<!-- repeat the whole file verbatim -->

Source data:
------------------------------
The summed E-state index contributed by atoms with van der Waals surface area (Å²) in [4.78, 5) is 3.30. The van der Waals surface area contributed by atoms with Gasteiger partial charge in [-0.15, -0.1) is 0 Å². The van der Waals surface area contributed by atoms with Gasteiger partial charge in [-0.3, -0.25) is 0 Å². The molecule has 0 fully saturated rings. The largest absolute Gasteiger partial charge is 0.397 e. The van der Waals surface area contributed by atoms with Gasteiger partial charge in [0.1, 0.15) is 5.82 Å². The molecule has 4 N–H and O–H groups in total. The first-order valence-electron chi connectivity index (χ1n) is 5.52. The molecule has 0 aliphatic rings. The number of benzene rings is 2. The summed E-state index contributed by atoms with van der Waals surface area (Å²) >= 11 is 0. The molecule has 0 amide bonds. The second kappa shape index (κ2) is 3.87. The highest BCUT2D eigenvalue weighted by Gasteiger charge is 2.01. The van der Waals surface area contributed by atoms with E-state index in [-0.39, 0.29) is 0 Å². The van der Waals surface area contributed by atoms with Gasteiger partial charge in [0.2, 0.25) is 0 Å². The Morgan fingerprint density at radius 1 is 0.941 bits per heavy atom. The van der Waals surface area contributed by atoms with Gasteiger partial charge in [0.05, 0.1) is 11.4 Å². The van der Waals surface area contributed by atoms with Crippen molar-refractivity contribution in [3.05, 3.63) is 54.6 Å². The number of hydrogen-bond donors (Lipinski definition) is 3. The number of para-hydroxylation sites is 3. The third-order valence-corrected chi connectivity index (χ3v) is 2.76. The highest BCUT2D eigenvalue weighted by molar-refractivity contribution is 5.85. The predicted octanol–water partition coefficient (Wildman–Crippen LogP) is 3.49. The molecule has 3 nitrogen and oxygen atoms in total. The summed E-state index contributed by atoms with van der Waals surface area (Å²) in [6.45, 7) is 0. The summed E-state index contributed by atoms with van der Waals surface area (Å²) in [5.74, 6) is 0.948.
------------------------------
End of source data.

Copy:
The summed E-state index contributed by atoms with van der Waals surface area (Å²) in [4.78, 5) is 3.30. The van der Waals surface area contributed by atoms with Gasteiger partial charge in [-0.15, -0.1) is 0 Å². The van der Waals surface area contributed by atoms with Gasteiger partial charge in [-0.3, -0.25) is 0 Å². The molecule has 0 fully saturated rings. The largest absolute Gasteiger partial charge is 0.397 e. The van der Waals surface area contributed by atoms with Gasteiger partial charge in [0.1, 0.15) is 5.82 Å². The molecule has 4 N–H and O–H groups in total. The first-order valence-electron chi connectivity index (χ1n) is 5.52. The molecule has 0 aliphatic rings. The number of benzene rings is 2. The summed E-state index contributed by atoms with van der Waals surface area (Å²) >= 11 is 0. The molecule has 0 amide bonds. The second kappa shape index (κ2) is 3.87. The highest BCUT2D eigenvalue weighted by Gasteiger charge is 2.01. The van der Waals surface area contributed by atoms with E-state index in [-0.39, 0.29) is 0 Å². The van der Waals surface area contributed by atoms with Gasteiger partial charge in [0.2, 0.25) is 0 Å². The Morgan fingerprint density at radius 1 is 0.941 bits per heavy atom. The van der Waals surface area contributed by atoms with Gasteiger partial charge in [0.05, 0.1) is 11.4 Å². The van der Waals surface area contributed by atoms with Crippen molar-refractivity contribution in [3.05, 3.63) is 54.6 Å². The number of hydrogen-bond donors (Lipinski definition) is 3. The number of para-hydroxylation sites is 3. The third-order valence-corrected chi connectivity index (χ3v) is 2.76. The highest BCUT2D eigenvalue weighted by molar-refractivity contribution is 5.85. The predicted octanol–water partition coefficient (Wildman–Crippen LogP) is 3.49. The molecule has 3 nitrogen and oxygen atoms in total. The summed E-state index contributed by atoms with van der Waals surface area (Å²) in [6.45, 7) is 0. The summed E-state index contributed by atoms with van der Waals surface area (Å²) in [5.74, 6) is 0.948.